Byzantium-quad-posterI hadn’t heard a lot about Neil Jordan’s Byzantium before it was released, but what I had heard was enough to pique my curiosity and despite it being sort of a horror film I managed to persuade the Book God to come along with me to see it. Part of that persuasion may have involved reminding him that the lovely Gemma Arterton was one of the stars but who cares, it got him into the cinema with me.

I don’t think I’m giving too much away by revealing that this is a vampire film, but it is miles away from recent films in that genre (yes Twilight, I’m looking at you). It’s intelligent and gritty and realistic and shows the lengths that Gemma Arterton (Clara) and Saoirse Ronan (Eleanor) have to go to in order to survive, meeting their various physical needs while keeping under the radar as it becomes clear that they are being hunted by some sort of secret brotherhood.

They eventually end up in a seaside town where their story unfolds through flashbacks into their past, where we learn how they became the creatures they are and what exactly their relationship to each other is through the people they interact with in the past and present. Clumsily put but hopefully making sense.

Because this was a film that hadn’t been overly hyped and had a sort of art-house vibe to it I wasn’t sure what to expect, and so I was thrilled to be totally and utterly bowled over by it. The performances were consistently strong, the two female leads in particular were both exceptionally good, and the story hung together really well which can be difficult sometimes in films which move backwards and forwards in time. The atmosphere of the seaside in the present day was suitably seedy, but it was the scenes set in (what I think was) the early 19th century which were really visually stunning.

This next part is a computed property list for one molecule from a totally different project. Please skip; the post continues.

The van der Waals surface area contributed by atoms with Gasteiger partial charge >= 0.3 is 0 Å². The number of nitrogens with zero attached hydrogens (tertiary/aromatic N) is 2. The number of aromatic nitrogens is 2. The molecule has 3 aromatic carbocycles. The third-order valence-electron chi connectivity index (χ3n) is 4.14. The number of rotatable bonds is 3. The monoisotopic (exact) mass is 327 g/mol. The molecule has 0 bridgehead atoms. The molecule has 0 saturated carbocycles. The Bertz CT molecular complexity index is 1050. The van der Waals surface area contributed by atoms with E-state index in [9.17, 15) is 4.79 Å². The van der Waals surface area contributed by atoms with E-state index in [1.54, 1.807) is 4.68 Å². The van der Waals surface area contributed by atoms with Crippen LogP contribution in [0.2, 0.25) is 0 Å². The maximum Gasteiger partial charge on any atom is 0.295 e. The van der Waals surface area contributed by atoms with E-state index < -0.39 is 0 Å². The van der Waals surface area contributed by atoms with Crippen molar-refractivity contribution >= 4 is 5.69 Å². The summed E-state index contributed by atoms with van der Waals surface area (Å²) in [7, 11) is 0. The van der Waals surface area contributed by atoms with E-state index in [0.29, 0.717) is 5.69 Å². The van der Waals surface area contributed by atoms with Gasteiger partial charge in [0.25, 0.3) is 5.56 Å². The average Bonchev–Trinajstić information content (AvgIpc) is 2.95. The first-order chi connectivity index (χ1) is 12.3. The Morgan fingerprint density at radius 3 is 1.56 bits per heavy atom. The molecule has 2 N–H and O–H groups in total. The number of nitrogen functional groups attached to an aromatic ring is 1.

There was a nice balance between the exploration of the various relationships and the depiction of violence which was necessary to establish not only what type of creature we were dealing with here but also the steps the women had to take to to keep them safe. The very first scene of violence was so graphic and shocking that I was really startled, but I mean that in a good way; a real WTF moment that lets you know you’re in for something special.

And Jonny Lee Miller plays a really really horrible specimen of humanity with great gusto.

I admired this greatly and will be buying it as soon as it comes out on DVD so that I can watch it unfold in all its glory without the distraction of having to work out the plot for the first time. Recommended as something truly different in amongst the blockbusters of summer.